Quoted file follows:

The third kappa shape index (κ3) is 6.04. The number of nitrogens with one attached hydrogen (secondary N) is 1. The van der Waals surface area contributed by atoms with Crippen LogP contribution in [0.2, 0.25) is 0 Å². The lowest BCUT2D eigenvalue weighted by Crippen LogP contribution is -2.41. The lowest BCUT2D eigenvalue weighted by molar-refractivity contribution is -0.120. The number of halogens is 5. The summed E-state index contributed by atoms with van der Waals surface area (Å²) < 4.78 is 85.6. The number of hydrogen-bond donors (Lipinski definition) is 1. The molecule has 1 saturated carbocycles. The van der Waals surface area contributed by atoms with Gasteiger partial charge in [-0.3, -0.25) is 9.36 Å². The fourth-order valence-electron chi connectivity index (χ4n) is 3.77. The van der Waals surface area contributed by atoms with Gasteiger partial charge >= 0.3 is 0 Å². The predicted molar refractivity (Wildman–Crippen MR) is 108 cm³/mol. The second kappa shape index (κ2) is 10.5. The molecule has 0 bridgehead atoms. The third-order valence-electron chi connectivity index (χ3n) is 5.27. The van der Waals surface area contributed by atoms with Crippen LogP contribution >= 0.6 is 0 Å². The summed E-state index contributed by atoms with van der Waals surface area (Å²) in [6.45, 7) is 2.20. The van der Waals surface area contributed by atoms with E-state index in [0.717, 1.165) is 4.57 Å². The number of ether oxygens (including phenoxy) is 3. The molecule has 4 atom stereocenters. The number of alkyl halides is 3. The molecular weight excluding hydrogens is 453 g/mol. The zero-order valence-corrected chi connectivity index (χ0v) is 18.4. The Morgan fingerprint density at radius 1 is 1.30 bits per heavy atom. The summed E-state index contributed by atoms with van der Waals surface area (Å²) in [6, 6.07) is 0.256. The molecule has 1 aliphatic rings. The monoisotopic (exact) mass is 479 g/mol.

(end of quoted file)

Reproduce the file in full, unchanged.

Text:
The third kappa shape index (κ3) is 6.04. The number of nitrogens with one attached hydrogen (secondary N) is 1. The van der Waals surface area contributed by atoms with Crippen LogP contribution in [0.2, 0.25) is 0 Å². The lowest BCUT2D eigenvalue weighted by Crippen LogP contribution is -2.41. The lowest BCUT2D eigenvalue weighted by molar-refractivity contribution is -0.120. The number of halogens is 5. The summed E-state index contributed by atoms with van der Waals surface area (Å²) < 4.78 is 85.6. The number of hydrogen-bond donors (Lipinski definition) is 1. The molecule has 1 saturated carbocycles. The van der Waals surface area contributed by atoms with Gasteiger partial charge in [-0.3, -0.25) is 9.36 Å². The fourth-order valence-electron chi connectivity index (χ4n) is 3.77. The van der Waals surface area contributed by atoms with Gasteiger partial charge >= 0.3 is 0 Å². The predicted molar refractivity (Wildman–Crippen MR) is 108 cm³/mol. The second kappa shape index (κ2) is 10.5. The molecule has 0 bridgehead atoms. The third-order valence-electron chi connectivity index (χ3n) is 5.27. The van der Waals surface area contributed by atoms with Crippen LogP contribution >= 0.6 is 0 Å². The summed E-state index contributed by atoms with van der Waals surface area (Å²) in [6.45, 7) is 2.20. The van der Waals surface area contributed by atoms with E-state index in [0.717, 1.165) is 4.57 Å². The number of ether oxygens (including phenoxy) is 3. The molecule has 4 atom stereocenters. The number of alkyl halides is 3. The molecular weight excluding hydrogens is 453 g/mol. The zero-order valence-corrected chi connectivity index (χ0v) is 18.4. The Morgan fingerprint density at radius 1 is 1.30 bits per heavy atom. The summed E-state index contributed by atoms with van der Waals surface area (Å²) in [6, 6.07) is 0.256. The molecule has 1 aliphatic rings. The monoisotopic (exact) mass is 479 g/mol.